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- anonymous

4. Let f(x) = (1/pi^3)x^3 + (9/pi)x + sinx
a) Show that f'(x) is never 0.
Attempt:
f'(x) = (3/pi^3)x^2 + (9/pi) + cosx
cos(x)'s highest y-val's are -1, 1, and (3/pi^3)x^2 + (9/pi) > 0 always
Even if,
f'(0) = 0 + (9/pi) + 1 > 0
So from examining cosine's range restrictions and the presence of a squared term, I can infer that f'(x) can never be 0. Is this a fair way of showing this?
b) Explain why f must be invertible
Not sure how I am going to go about with this one. I tried to swap x values and try to isolate for x, then interchange them to make the inverse function.....

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- anonymous

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- anonymous

4. Let f(x) = (1/pi^3)x^3 + (9/pi)x + sinx
a) Show that f'(x) is never 0.
Attempt:
f'(x) = (3/pi^3)x^2 + (9/pi) + cosx
cos(x)'s highest y-val's are -1, 1, and (3/pi^3)x^2 + (9/pi) > 0 always
Even if,
f'(0) = 0 + (9/pi) + 1 > 0
So from examining cosine's range restrictions and the presence of a squared term, I can infer that f'(x) can never be 0. Is this a fair way of showing this?
b) Explain why f must be invertible
Not sure how I am going to go about with this one. I tried to swap x values and try to isolate for x, then interchange them to make the inverse function, but I quickly realized that I cannot use that method to get the inverse function. I definitely need a hint for this one.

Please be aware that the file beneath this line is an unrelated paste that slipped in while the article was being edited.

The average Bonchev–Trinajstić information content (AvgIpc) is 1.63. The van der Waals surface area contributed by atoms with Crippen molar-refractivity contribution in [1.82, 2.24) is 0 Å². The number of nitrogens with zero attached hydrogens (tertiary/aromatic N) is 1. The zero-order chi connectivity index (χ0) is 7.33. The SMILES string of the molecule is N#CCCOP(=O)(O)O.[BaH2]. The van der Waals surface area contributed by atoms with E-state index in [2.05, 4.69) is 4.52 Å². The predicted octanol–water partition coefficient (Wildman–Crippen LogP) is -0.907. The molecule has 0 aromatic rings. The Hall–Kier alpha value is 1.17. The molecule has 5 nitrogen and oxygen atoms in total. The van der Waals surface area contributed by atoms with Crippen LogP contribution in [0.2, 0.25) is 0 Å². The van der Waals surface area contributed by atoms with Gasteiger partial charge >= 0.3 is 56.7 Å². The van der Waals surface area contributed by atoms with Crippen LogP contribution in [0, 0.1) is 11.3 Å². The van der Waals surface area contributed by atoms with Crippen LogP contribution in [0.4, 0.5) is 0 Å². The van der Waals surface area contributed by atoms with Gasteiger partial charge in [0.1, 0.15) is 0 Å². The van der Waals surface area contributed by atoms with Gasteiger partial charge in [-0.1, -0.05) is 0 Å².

c) Show that the point (10, pi) is on the graph of the inverse fcn
If (pi, 10) is on the graph of the function f and this point exists, then can I conclude from that that the point (10,pi) exists on the graph of the inverse fcn?
d) Find the equation of the line tangent to the inverse fcn at (10, pi)
My plan was to do this:
a) Take the derivative of f
b) Find the slope of f at x = pi
c) Infer that because f(y) = x <=> f-1(x) = y, then the slope I get for this point on the function f will apply for the slope of the inverse fcn at x = 10. Is this even true?

- anonymous

See the second post please. NOT FIRST

- anonymous

you can find the vertex of the quadratic and show that it is above 1

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- anonymous

makes the function invertible because if the derivative is always positive the function is always increasing hence one to one

- anonymous

don't expect to actually find the inverse as a function

- anonymous

to show that
\[(1,\pi)\] is on the graph of the inverse, show that
\[f(\pi)=10\]

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